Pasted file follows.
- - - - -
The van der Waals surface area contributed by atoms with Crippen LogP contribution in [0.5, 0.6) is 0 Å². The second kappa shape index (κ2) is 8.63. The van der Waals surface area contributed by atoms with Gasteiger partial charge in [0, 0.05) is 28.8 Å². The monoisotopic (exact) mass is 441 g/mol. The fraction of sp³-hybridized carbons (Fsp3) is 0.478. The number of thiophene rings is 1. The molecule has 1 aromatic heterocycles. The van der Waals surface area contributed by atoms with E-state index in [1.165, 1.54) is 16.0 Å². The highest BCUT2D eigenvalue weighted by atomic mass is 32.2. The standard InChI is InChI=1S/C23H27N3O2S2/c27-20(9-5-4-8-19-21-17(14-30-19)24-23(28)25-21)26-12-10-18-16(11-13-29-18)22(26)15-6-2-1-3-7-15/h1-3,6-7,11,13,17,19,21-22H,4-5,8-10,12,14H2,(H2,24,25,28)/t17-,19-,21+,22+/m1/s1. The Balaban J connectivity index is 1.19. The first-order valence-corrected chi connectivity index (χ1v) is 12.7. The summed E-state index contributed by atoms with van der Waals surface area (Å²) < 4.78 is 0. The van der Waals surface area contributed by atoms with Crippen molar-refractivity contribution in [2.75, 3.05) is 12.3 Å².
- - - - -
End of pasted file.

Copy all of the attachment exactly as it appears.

The van der Waals surface area contributed by atoms with Crippen LogP contribution in [0.5, 0.6) is 0 Å². The second kappa shape index (κ2) is 8.63. The van der Waals surface area contributed by atoms with Gasteiger partial charge in [0, 0.05) is 28.8 Å². The monoisotopic (exact) mass is 441 g/mol. The fraction of sp³-hybridized carbons (Fsp3) is 0.478. The number of thiophene rings is 1. The molecule has 1 aromatic heterocycles. The van der Waals surface area contributed by atoms with E-state index in [1.165, 1.54) is 16.0 Å². The highest BCUT2D eigenvalue weighted by atomic mass is 32.2. The standard InChI is InChI=1S/C23H27N3O2S2/c27-20(9-5-4-8-19-21-17(14-30-19)24-23(28)25-21)26-12-10-18-16(11-13-29-18)22(26)15-6-2-1-3-7-15/h1-3,6-7,11,13,17,19,21-22H,4-5,8-10,12,14H2,(H2,24,25,28)/t17-,19-,21+,22+/m1/s1. The Balaban J connectivity index is 1.19. The first-order valence-corrected chi connectivity index (χ1v) is 12.7. The summed E-state index contributed by atoms with van der Waals surface area (Å²) < 4.78 is 0. The van der Waals surface area contributed by atoms with Crippen molar-refractivity contribution in [2.75, 3.05) is 12.3 Å².